by Xinhua writer Yao Yuan
BEIJING, May 26 (Xinhua) -- Science fiction carries an important mission of revving up the scientific spirit and interest in China, a senior official with the China Association of Science and Technology (CAST) has said.
Speaking at the just-concluded Another Planet Science Fiction Convention, Bai Xi, head of the CAST's department of science popularization, praised Hugo Award winner Liu Cixin and other Chinese writers for setting off a sci-fi fever that is inspiring the nation's youth.
Bai highlighted the important role of sci-fi in popularizing science, especially as China strives to become an innovative country.
"Science fiction is entrusted with promoting the scientific spirit and thinking in society," he said in a speech to sci-fi writers and fans attending the event in Beijing.
The official said only 16.1 percent of Chinese children wish to become scientists when they grow up, citing a People's Daily survey, a figure he said was even lower than the 22 percent in 1978.
China has set the goals of pushing the scientific literacy rate from 8.47 percent in 2018 to 10 percent by 2020, and to reach an advanced level globally by 2035, and a leading position by 20400, according to Bai.
"To complete this challenging task, we can't just rely on those specializing in science popularization. We are inviting writers, artists and even the 91 million science and technology practitioners to join this cause," Bai said.
There is evidence that China is ushering in a sci-fi boom and quickly leaving behind eras when the literary genre was given short shrift as children's reading or even condemned as pseudo-science.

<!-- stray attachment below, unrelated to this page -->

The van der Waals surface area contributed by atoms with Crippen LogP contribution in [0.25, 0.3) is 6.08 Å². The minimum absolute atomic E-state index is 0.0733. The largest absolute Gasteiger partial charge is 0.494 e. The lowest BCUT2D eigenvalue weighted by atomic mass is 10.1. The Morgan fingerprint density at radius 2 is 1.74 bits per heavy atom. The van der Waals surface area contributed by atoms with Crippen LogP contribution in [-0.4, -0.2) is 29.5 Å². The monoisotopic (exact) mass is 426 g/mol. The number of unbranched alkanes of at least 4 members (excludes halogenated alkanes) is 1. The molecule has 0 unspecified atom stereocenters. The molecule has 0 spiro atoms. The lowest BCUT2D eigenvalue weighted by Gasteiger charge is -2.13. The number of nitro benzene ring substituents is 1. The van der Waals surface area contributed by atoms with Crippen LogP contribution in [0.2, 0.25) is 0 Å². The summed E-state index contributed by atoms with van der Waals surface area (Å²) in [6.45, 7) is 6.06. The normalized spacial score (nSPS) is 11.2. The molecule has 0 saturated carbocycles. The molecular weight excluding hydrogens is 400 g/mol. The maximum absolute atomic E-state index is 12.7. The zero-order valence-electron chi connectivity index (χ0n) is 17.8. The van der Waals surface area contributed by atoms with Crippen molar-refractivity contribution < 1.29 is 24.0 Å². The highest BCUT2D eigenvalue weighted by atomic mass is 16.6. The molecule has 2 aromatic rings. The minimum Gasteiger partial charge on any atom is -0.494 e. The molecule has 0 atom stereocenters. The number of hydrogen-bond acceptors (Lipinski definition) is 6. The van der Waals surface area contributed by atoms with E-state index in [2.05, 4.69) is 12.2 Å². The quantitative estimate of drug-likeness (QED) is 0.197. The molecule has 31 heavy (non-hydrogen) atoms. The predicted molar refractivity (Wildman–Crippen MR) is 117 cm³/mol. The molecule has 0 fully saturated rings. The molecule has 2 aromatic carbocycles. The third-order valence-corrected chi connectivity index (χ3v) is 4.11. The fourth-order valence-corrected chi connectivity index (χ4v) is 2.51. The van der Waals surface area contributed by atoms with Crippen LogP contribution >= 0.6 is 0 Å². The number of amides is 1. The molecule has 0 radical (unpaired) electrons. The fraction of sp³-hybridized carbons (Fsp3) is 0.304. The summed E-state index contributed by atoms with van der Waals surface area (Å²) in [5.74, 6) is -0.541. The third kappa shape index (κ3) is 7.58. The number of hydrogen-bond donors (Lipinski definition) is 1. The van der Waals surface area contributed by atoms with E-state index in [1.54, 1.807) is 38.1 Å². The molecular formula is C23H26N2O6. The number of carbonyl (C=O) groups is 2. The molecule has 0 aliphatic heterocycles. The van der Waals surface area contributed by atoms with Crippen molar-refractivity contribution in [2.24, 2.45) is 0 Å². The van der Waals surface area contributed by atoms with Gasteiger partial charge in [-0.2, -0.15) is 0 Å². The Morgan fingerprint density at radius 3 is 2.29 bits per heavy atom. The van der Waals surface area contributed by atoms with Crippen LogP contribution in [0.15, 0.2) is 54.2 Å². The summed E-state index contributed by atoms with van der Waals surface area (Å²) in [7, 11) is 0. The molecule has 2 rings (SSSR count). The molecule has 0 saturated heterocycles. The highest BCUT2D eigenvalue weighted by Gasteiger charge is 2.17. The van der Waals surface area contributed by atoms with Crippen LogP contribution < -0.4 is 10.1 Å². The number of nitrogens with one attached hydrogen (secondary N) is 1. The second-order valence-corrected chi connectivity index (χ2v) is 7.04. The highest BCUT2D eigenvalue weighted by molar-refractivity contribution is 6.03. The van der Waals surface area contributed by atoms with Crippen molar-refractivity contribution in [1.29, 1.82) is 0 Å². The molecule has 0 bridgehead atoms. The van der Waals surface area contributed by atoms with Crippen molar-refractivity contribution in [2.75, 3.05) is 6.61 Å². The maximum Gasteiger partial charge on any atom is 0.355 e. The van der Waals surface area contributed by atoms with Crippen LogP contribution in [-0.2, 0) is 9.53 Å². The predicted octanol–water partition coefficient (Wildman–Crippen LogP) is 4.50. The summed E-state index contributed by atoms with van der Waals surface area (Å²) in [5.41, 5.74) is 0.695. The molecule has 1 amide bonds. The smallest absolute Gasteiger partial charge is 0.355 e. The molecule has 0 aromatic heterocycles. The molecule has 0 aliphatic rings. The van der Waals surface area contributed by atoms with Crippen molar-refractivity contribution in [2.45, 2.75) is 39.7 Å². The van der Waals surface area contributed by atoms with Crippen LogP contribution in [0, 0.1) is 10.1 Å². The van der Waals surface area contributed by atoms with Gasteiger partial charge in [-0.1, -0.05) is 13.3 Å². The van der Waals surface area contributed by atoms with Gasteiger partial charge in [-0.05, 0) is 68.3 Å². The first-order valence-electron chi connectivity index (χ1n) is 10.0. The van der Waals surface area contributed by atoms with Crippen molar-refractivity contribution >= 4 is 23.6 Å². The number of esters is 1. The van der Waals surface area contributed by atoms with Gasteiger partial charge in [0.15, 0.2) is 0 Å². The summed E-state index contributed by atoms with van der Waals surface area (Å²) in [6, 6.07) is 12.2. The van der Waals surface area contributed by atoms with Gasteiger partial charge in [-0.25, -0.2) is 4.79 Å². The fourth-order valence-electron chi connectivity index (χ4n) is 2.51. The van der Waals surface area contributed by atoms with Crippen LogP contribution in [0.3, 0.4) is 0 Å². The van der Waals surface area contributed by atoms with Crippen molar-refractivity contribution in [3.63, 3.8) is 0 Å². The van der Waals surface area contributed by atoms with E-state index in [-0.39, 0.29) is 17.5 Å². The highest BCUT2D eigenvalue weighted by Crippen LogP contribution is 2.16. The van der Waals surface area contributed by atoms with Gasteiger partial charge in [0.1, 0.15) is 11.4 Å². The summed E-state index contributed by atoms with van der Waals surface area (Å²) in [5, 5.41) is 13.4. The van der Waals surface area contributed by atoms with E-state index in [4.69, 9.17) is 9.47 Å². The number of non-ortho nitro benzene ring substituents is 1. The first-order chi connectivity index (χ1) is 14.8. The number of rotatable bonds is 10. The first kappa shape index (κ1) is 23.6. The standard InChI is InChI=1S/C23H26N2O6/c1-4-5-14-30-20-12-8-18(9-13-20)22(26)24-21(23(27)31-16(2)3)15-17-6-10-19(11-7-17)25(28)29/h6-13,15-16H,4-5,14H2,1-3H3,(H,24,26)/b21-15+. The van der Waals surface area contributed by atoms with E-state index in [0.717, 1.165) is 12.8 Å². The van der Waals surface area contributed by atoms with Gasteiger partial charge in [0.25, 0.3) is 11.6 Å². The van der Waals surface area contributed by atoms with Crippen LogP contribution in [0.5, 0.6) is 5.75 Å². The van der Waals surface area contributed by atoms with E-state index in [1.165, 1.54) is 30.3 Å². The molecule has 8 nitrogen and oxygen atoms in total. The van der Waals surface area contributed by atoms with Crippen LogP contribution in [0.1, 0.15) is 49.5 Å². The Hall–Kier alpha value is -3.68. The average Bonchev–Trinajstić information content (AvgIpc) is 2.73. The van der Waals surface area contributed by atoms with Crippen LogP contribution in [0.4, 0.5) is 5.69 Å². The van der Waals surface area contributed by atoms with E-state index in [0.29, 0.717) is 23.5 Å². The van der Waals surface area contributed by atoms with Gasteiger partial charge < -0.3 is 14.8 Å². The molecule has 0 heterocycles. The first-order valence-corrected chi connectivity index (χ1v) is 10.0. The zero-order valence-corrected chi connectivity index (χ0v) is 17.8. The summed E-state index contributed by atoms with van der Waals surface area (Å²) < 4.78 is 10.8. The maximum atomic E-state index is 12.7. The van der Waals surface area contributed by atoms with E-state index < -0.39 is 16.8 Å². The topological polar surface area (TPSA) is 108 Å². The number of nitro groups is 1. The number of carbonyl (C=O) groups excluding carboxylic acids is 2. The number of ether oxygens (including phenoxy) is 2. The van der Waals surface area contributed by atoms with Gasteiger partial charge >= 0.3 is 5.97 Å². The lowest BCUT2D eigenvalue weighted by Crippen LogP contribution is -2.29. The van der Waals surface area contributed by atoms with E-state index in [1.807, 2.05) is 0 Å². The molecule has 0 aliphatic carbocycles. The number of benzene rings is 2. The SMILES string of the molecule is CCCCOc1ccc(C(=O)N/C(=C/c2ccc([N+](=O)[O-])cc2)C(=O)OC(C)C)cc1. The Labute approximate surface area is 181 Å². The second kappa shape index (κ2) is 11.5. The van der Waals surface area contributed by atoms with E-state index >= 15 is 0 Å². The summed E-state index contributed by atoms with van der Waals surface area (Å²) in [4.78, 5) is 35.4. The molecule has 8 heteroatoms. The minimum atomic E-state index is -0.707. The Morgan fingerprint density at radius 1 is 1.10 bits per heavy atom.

The Chinese market for sci-fi literature reached 900 million yuan (1400 mln U.S. dollars) in the first half of 2018, nearing the yearly total of 970 million yuan in 2017, while the sci-fi box office in the same period of 2018 reached 9.5 billion yuan, said a report by the Shenzhen-based Southern University of Science and Technology.
Earlier this year, China-made sci-fi blockbuster "The Wandering Earth," adapted from Liu Cixin's same-name short story, ignited a nationwide cinema-going craze. With a box office of about 690 million U.S. dollars, it has become the country's second highest-grossing film of all time.
GOLDEN AGE COMING TO CHINA?
Like other Chinese sci-fi conventions and fan gatherings that began to attract more attentions from the general public and the industry, the Another Planet Science Fiction Convention was packed with young aficionados, reporters and venture capitalists.
The groundswell of public interest in sci-fi has been partly attributed to the recent stream of scientific breakthroughs achieved by China amid a tech boom, including sending the first probe and rover to the far side of the moon earlier this year.
At the convention, there were discussions whether the sci-fi "Golden Age," which saw the rise of many sci-fi heavyweights like Isaac Asimov and Arthur Clarke between the 1940s and the 19400s, may take place again in China.
If history is any guide, the bloom of sci-fi literature and industry has accompanied the modernization of countries like Britain and the United States, said Liu, who predicted a similar boom in China.
"In today's China, the future denotes vast changes of the present. This strong sense of future is a fertile land for the growth of sci-fi," said the author of "The Three-Body Problem" at the conference.
"It is now an ideal era for pondering on the relations between man and technology, but we should also guard against the dangerous trend as fast changes make people numb about technology," said Ji Shaoting, founder of Future Affairs Administration, an incubator for sci-fi writers and organizer of the conference.
The two-day Another Planet Science Fiction Convention that concluded Sunday has attracted China's leading sci-fi writers including Han Song, Wang Jinkang and Chen Qiufan, as well as an international line-up including Michael Swanwick and Allen Steele from the United States, Kelly Robson from Canada, and Taiyo Fujii from Japan.